City beautification was sometimes seen in the early twentieth century as a “domestic” cause, and for many women it was a means to exercise political power. Here at a picnic in 1900, local women formed the River Falls Improvement League to beautify two-year-old Glen Park. Over the next three decades, the league spearheaded campaigns to build bridges, a rustic stone lodge (now demolished), and a concert pavilion. By the mid-1920s, increased leisure time and rising automobile ownership placed ever-greater pressure on Glen Park’s facilities. Recognizing this problem, in 1925 the women’s group raised funds for this footbridge connecting Cascade Avenue with the park. Only 190 feet long, it is unusually short for a suspension bridge. The footbridge has a deck suspended from cables, which are draped over support towers and anchored in concrete abutments at each end. Here, the deck and railings are wooden. The concrete towers have arches linking paneled columns, topped with simple capitals.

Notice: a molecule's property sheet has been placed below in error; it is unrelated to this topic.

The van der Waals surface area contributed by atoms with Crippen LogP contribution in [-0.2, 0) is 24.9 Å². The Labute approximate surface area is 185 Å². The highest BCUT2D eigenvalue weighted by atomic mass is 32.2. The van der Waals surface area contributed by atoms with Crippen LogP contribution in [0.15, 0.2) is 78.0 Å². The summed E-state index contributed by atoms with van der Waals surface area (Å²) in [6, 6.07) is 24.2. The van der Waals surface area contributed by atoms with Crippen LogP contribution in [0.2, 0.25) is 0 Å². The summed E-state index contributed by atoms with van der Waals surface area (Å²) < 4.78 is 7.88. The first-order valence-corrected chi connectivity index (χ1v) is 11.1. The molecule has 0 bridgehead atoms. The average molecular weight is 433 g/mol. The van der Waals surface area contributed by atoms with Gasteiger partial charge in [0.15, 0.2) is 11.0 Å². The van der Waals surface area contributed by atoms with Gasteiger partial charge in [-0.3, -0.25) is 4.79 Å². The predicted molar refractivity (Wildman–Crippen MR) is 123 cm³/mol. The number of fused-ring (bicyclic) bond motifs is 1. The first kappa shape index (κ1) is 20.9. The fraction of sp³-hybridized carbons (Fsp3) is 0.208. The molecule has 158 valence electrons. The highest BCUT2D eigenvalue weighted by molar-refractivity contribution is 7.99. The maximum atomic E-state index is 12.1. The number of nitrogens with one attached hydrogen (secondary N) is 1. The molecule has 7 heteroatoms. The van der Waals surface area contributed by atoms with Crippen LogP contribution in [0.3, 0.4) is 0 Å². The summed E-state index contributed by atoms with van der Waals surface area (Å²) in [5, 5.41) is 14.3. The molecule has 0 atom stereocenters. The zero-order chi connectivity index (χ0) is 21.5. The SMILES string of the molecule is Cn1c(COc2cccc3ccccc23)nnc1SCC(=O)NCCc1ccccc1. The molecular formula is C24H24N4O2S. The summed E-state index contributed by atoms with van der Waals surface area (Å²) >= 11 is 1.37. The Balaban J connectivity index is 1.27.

Situated where the Kinnickinnic River and its South Fork cascade toward their confluence, tree-shaded Glen Park became a regional attraction in the early twentieth century, drawing excursionists from as far as Minneapolis. Waterfalls had also lured the town’s first settlers in the late 1840s, but those newcomers had valued the rivers more for their capability to drive sawmills and flour mills than for their scenery.